NewsNordic Development Fund Commits 10 million Euros to the Systematic Observations Financing Facility

SOFF Launch of radiosonde (weather balloon in Nahdi, Fiji). Photo by Lars Peter Riishojgaard

SOFF - The Nordic Development Fund (NDF) has committed 10 million Euros to the Systematic Observations Financing Facility (SOFF), a groundbreaking financing mechanism, administered by the UN Multi-Partner Trust Fund Office, and designed to ramp up the global understanding of climate change by significantly increasing the availability of essential weather and climate data. 

17 Mar 2022. The NDF Managing Director, Ms. Karin Isaksson, welcomed the creation of SOFF and emphasized that “Having accurate metrics is important for early warning systems to work efficiently. They sharpen decisions both for public and private investors, and most importantly save lives and increase the resilience of the most vulnerable populations”

The latest report published by the Intergovernmental Panel on Climate Change made it clear that climate change is already impacting every corner of the world and much more severe impacts are in store if we fail to take adequate action now. For this reason, the Nordic Development Fund is pleased to be among the initial funders of SOFF. The implementation of this new financing mechanism will ensure that climate action is underpinned by the best available science and data and will make possible the breakthrough on climate adaptation called for by the United Nations Secretary-General.

Strengthening the foundations of adaptation

All monitoring and prediction of weather and climate start from the collection and global exchange of observations – these data provide the only source of knowledge about the atmosphere and the climate system. However, currently, there are large data gaps from the Least Developed Countries (LDCs) and the Small Island Developing States (SIDS) which undermine the basis upon which all climate adaptation investments and decisions are made.

“Vulnerable countries do not have sufficient resources to comply with the internationally agreed requirements for the generation and exchange of basic weather and climate data. Many Small Island States like us, despite being small countries, have large geographic responsibility in terms of data gathering and yet our resources are very limited,” said the Prime Minister of Cabo Verde, H.E. Ulisses Correia e Silva.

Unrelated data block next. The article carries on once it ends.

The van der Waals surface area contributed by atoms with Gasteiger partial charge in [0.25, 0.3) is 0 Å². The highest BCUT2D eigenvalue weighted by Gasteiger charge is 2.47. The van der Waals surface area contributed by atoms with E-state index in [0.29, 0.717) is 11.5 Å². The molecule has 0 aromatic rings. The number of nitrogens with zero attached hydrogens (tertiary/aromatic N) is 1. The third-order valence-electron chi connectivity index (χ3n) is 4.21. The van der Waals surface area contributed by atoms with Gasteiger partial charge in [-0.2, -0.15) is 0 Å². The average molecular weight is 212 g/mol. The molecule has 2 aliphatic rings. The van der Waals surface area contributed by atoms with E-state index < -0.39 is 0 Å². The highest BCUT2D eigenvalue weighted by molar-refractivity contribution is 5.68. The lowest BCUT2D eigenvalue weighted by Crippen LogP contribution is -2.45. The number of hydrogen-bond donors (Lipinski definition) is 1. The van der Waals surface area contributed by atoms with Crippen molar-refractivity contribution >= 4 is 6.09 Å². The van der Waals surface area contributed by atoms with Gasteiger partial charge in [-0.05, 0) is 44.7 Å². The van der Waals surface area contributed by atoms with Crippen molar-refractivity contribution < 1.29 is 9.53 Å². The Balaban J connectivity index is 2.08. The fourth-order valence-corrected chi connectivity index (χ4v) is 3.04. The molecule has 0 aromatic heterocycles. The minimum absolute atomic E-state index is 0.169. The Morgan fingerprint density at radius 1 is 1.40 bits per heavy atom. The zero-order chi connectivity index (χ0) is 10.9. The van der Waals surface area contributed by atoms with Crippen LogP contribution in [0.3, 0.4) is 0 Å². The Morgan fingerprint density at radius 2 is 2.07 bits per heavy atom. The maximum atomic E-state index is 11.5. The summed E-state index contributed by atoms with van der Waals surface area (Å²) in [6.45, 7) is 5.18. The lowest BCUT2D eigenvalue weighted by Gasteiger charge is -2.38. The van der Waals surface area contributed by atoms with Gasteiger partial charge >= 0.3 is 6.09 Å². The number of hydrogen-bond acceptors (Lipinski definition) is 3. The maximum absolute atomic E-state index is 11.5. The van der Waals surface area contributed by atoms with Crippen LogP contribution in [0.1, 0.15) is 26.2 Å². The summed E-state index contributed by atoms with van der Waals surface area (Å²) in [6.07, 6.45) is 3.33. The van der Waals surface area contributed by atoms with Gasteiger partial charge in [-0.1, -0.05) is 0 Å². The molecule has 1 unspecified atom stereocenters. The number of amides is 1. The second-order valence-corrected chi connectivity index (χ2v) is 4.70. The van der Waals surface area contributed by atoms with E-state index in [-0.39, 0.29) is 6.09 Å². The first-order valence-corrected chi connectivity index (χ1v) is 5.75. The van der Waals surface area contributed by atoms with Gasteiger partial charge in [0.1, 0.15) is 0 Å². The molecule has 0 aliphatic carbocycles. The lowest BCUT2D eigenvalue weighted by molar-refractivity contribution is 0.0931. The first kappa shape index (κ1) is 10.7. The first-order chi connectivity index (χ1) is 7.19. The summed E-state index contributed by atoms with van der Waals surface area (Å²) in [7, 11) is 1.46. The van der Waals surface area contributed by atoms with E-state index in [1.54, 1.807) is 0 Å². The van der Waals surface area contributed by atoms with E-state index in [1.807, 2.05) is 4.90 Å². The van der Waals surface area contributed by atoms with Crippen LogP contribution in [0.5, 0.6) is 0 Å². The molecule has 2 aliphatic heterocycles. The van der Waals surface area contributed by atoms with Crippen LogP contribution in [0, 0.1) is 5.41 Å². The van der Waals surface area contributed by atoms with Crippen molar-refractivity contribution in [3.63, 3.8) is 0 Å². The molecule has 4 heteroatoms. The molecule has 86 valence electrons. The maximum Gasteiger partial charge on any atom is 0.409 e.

Investing in innovation

Investments made in observing systems over the last three decades have generally not resulted in a significant and sustained increase in observational data exchange and the situation continues to deteriorate.

SOFF responds to the need to develop a global approach and innovative financing model to address this problem. SOFF innovative features include using sustained international data exchange as a measure of success of investments; providing long-term result-based finance for sustained data sharing; enhancing technical competency through peer-to-peer advisory services, harnessing the expertise of advanced national meteorological services; and leveraging partners’ knowledge and resources.

Recognizing the importance of improving the availability of observations data to improve the quality of critical weather forecasts and climate services, the Nordic countries have strongly supported the creation of SOFF since the beginning. As the Danish Minister for Development Cooperation Flemming Møller Mortensen said at COP26 “before we can begin to adapt, we need to have strong data on weather and climate.” Indeed, global climate action can only be as good as the data it is based on.

Protecting lives and the economy  

Everyone will benefit from filling these critical data gaps. According to a 2021 study from the World Bank, the World Meteorological Organization (WMO) and the UK Met Office, investments in weather and climate observations are essential to fully realize the US$ 162 billion of estimated minimum annual socio-economic benefits of weather and climate prediction.

“The creation of SOFF is a critical milestone to deliver tangible benefits in terms of lives saved, improved disaster management, livelihoods, biodiversity, food security, water supply and economic growth,” according to Inger Andersen, UN Environment Programme Executive Director.

Yet these investments are operationally complex and require close cooperation of a wide range of stakeholders. As Professor Petteri Taalas, WMO Secretary-General said “We must continue investing in basic observing systems and fill in data gaps, but it’s going to take all UN agencies.”

Achim Steiner, UN Development Programme Administrator stressed that “the U.N. system is playing a critical role in helping vulnerable communities across the world to get ahead of the curve, to adapt to the effects of climate change and build much-needed resilience. UNDP is therefore proud of having established with WMO and UNEP the Systematic Observations Financing Facility.”

Adapted from information originally published by the World Meteorological Organization.